Welcome to the Signal and Information Processing Seminar Series at Rutgers!

The SIP Seminar Series at Rutgers University–New Brunswick brings together a diverse group of researchers, both from within and outside Rutgers, on (approximately) a biweekly basis to discuss recent advances in signal and information processing. The term of “Signal and Information Processing” used within the SIP Seminars is rather broad in nature and subsumes signal processing, image processing, statistical inference, machine learning, computer vision, control theory, harmonic analysis, information theory, etc.

Seminar Mailing List: You can subscribe to the SIP Seminars mailing list by sending an email to ECE_SIP-request@email.rutgers.edu with SUBSCRIBE in the subject of the email.

Spring 2020 Seminar Schedule: The SIP Seminars in Spring 2020 will take place on the following dates (typically, Wednesdays) at 2 pm in Room 240 of the Electrical Engineering Building on Busch Campus of Rutgers University–New Brunswick: Jan 30 (Thursday); Feb 5, 19; Mar 4, 25; Apr 8, 15.

Spring 2020 SIP Seminars

Prof. Sidharth Jaggi

Title: Covert communication, or, how to whisper

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Covert communication tries to answer the following question — if Alice wishes to whisper to Bob while ensuring that the eavesdropper Eve cannot even detect whether or not Alice is whispering, how much can she whisper. Ensuring such a stringent security requirement can be met requires new ideas from information theory, coding theory, and cryptography. In this talk I will survey the state of the existing literature (recent information-theoretic capacity-style results for a variety of settings), and then discuss even more recent results. Specifically, I will highlight: Code constructions: Computationally efficient code constructions that achieve the information-theoretic capacity bounds. Resilience to jamming: In some settings, Eve may not just be a passive eavesdropper, but actively attempt to jam Alice’s communication, even if she isn’t sure whether or not Alice is actually whispering. I will discuss covert communication schemes that are resilient to such malicious jamming. Impact of environmental uncertainty: Often, noise levels on the communication medium are not static, but stochastically varying (for instance, in fading channels). It turns out such natural variation can dramatically impact the capacity — indeed, in general such variation hurts Eve’s detector much more than it hurts Bob’s decoder.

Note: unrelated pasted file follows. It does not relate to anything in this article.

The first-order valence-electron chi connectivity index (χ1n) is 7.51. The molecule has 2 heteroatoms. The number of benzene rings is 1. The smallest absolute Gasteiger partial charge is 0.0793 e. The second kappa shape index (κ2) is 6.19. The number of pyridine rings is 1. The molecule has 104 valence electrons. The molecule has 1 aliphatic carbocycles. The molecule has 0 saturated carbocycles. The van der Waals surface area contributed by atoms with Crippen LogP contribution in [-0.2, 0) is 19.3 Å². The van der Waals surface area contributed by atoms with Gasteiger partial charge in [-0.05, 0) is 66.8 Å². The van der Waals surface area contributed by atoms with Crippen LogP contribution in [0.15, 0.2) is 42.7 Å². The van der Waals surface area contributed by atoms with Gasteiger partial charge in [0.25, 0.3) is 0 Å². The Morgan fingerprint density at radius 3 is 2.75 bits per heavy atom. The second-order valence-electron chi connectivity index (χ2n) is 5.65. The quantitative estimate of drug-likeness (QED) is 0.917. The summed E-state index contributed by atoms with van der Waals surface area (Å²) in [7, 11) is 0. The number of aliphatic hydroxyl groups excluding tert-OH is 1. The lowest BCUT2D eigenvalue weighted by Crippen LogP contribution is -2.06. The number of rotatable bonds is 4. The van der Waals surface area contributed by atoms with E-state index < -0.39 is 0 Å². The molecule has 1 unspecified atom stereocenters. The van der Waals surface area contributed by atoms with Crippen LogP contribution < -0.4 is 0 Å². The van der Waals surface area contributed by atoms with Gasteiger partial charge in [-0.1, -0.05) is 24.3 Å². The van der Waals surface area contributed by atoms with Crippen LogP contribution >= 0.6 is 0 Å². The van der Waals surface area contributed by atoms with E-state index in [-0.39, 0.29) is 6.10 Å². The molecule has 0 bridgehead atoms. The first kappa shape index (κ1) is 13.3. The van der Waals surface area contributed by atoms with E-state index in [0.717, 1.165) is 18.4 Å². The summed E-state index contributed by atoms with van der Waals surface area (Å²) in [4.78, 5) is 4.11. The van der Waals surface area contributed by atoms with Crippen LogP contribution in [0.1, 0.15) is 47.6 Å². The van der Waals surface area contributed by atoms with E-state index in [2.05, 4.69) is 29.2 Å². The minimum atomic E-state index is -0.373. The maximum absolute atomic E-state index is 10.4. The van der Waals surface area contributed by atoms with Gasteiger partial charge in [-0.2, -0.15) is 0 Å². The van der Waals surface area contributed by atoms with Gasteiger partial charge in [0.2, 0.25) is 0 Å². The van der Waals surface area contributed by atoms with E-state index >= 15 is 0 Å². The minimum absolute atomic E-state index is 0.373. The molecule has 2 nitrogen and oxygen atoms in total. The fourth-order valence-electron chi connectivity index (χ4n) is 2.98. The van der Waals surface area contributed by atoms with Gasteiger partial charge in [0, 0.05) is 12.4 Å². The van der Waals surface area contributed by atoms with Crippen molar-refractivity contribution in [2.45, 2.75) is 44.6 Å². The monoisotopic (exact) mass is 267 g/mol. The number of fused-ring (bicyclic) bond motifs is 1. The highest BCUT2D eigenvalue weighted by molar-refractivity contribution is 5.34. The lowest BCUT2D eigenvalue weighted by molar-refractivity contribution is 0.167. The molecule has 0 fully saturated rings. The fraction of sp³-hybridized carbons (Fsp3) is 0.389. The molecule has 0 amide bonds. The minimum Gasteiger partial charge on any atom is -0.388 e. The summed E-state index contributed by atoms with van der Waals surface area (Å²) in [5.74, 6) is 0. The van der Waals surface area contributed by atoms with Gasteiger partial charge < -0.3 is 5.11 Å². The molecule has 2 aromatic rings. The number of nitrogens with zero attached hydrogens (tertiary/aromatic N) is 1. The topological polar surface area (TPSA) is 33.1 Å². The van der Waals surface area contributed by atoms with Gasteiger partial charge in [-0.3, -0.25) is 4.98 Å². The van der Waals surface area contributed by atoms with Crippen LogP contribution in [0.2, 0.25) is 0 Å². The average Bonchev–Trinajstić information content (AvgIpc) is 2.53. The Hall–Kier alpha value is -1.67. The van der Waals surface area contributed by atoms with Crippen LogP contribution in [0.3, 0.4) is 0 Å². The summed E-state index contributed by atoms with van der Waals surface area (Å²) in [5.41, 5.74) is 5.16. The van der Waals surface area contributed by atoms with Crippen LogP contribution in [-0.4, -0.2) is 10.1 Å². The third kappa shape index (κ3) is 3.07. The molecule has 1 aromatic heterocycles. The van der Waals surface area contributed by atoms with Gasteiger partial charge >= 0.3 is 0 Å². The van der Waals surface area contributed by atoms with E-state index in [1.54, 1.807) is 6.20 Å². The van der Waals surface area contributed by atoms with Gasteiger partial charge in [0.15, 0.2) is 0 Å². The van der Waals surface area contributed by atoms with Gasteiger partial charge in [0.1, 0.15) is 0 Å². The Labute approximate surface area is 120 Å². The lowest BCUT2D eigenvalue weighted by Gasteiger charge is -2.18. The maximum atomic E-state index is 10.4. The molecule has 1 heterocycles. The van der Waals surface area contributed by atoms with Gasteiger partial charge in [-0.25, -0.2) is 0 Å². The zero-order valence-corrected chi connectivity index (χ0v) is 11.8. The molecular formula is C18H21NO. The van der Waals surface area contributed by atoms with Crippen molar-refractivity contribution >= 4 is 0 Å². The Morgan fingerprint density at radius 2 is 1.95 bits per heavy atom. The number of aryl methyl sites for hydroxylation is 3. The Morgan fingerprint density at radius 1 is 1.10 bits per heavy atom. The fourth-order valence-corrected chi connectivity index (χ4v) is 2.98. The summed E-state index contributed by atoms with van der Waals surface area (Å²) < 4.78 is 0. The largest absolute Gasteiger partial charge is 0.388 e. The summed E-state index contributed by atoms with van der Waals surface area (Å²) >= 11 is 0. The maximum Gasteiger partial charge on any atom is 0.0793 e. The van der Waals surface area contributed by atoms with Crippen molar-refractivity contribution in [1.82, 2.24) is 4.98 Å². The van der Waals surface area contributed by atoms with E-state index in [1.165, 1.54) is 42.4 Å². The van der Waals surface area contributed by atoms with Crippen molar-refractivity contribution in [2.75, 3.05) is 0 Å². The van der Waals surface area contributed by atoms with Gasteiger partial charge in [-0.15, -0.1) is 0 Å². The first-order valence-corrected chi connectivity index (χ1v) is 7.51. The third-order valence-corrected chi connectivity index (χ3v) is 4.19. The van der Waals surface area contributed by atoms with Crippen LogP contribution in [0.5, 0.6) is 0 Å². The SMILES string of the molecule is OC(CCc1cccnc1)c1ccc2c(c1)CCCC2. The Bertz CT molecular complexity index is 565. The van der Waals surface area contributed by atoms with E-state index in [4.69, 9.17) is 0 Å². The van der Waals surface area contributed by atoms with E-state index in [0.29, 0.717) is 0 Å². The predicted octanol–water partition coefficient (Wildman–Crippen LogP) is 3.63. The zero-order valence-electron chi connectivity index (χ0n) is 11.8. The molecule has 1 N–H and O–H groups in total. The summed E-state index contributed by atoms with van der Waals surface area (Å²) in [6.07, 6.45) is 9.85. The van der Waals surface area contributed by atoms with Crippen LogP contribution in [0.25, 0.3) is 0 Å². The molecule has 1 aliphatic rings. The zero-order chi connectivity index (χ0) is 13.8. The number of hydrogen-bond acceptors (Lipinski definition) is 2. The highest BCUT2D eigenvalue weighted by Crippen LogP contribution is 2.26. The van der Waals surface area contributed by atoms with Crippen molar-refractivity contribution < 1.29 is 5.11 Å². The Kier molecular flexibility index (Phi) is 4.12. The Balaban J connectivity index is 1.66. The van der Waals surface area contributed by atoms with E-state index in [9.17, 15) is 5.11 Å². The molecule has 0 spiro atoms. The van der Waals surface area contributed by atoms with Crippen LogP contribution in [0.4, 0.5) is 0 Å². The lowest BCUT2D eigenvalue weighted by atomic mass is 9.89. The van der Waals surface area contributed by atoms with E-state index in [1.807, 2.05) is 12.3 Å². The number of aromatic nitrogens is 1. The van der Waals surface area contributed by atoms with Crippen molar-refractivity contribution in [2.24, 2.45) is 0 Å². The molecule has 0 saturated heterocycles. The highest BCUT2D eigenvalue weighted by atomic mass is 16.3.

Biography: Sidharth Jaggi received his B. Tech. from I.I.T. Bombay 2000, his M.S. and Ph.D. degrees from the CalTech in 2001 and 2006 respectively, all in EE. He spent 2006 as a Postdoctoral Associate at LIDS MIT. He joined the Department of Information Engineering at the Chinese University of Hong Kong in 2007, where he is now an Associate Professor. His interests lie at the intersection of network information theory, coding theory, and algorithms. His research group thus (somewhat unwillingly) calls itself the CAN-DO-IT team (Codes, Algorithms, Networks: Design and Optimization for Information Theory). Examples of topics he has dabbled in include network coding, sparse recovery/group-testing, covert communication, and his current obsession is with adversarial channels.